The Oath Keepers' Capitol riot trial, explained
WASHINGTON (AP) — A trial starting this week in Washington, D.C., is the biggest test yet in the Justice Department’s efforts to hold accountable those responsible for the attack on the Capitol on Jan. 6, 2021, a violent assault that challenged the foundations of American democracy. On trial is extremist leader Stewart Rhodes, founder of the Oath Keepers extremist group, and four associates. Prosecutors and defense attorneys will make their opening statements on Monday and the trial will last several weeks.
She hopes that this inspires her daughter to continue to be a strong advocate for herself and others.
Teen Banned Book Club
The club meets biweekly on Wednesdays at Firefly Bookstore. The next meeting is Oct. 5. Jordan Busits, a Firefly Bookstore associate, co-runs the club with Joslyn.
"The club has given the members a safe space to express themselves without fear of censorship or retaliation," Joslyn said. "It allows them to think for themselves and apply critical thinking skills about books."
About 12 members, ages 13 to 17 in grades eight to 11 mostly from the Kutztown School District, participate in the club. Members have read several books so far and have a list of to-be read books.
"The club has allowed us to dive deep into books that are deemed controversial," she said. "We discuss why an adult may want the book banned, but then form our own opinions and decide if the reason for banning is a valid reason. So far we have not agreed with any of the reasons someone may have wanted any of the books banned. Most of the banning reasons we have deemed as lies or exaggerations."
While some have expressed negativity toward Joslyn, she receives support from her community as well as from across the country and around the world.
"The power of social media is incredible," she said. "The story of our Book Club has reached around the world and it's been an incredible experience interacting with others around the globe. I hope to be an inspiration to other teenagers and young adults to stand up and do something when they see their rights being taken away."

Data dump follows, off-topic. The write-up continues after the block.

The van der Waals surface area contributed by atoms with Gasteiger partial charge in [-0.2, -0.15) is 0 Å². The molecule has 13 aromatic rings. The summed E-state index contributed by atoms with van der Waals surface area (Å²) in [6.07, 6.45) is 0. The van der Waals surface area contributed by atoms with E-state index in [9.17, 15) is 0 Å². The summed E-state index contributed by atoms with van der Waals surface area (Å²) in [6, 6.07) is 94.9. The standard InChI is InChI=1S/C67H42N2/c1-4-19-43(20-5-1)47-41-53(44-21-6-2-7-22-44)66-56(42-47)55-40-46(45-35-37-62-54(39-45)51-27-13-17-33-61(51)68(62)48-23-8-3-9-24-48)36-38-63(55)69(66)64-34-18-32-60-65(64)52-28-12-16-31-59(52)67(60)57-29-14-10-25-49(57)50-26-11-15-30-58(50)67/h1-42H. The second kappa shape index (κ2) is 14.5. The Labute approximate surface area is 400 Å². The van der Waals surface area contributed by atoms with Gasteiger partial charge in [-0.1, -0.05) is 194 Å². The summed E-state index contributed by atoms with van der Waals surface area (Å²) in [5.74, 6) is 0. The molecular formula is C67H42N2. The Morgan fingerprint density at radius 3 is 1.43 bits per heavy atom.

Proud to support Joslyn in building this club, Matthew Williams, co-owner of Firefly Bookstore, said the staff is pleased the group has been given so much recognition.
"From the community, the response has been wonderful with many people contributing money or a portion of their accumulated store credit toward the club book purchases," Williams said. "At this point, none of the club members will need to pay for a book for a long time. Being able to give them free books is just a great way to encourage reading."
Will Smith's new film Emancipation SPLITS the Academy as some refuse to nominate the actor
Sasha Farber on Why Derek Hough Is the Most ‘Intimidating’ Judge on ‘DWTS’
Every year, Firefly Bookstore puts together a display of banned and challenged books for Banned Books Week.
"We consider the impact of the decisions made for our children and community as part of the ongoing conversation about reading and its importance in a democratic pluralist society," said Williams. "The largest source of concern for us is not what people read, but what happens when someone wants to withdraw a book from a library or school because of content issues.
"Is that being done away from public scrutiny? What kind of oversight exists over what is deemed appropriate? Is one political power using book banning as a campaign platform? What effect does that have on a community? There are many questions that deserve answers, but that will not happen unless we talk about it."
The store has gathered a lot of attention in the press and the community as a by-product of the club meeting there and for its ongoing support and assistance.
"But the club has also done something very important in that it has added to a larger conversation about banned and challenged books, and balancing the right to read and having access with putting appropriate material in our students' hands," Williams said. "We have had many conversations with other customers who may not know as much if anything about the ongoing controversies and debate.
"The young students in our club remind us that there is no way to kill an idea or quell an interest once it's truly taken hold. We need to learn to understand and remain curious rather than just react judgmentally."
"I really hope that adults who are trying to ban books and push censorship on youth can look at our club and see what amazing people we are and that their perception of youth reading books that they deem inappropriate are not having the impact on us that they are claiming," Joslyn said. "My wish is that this current trend will come to an end and see us as example of why book banning is unnecessary."
(c)2022 Berksmont News, Pottstown, Pa. Distributed by Tribune Content Agency, LLC.
Will Smith's new film Emancipation SPLITS the Academy as some refuse to nominate the actor .
Sasha Farber on Why Derek Hough Is the Most ‘Intimidating’ Judge on ‘DWTS’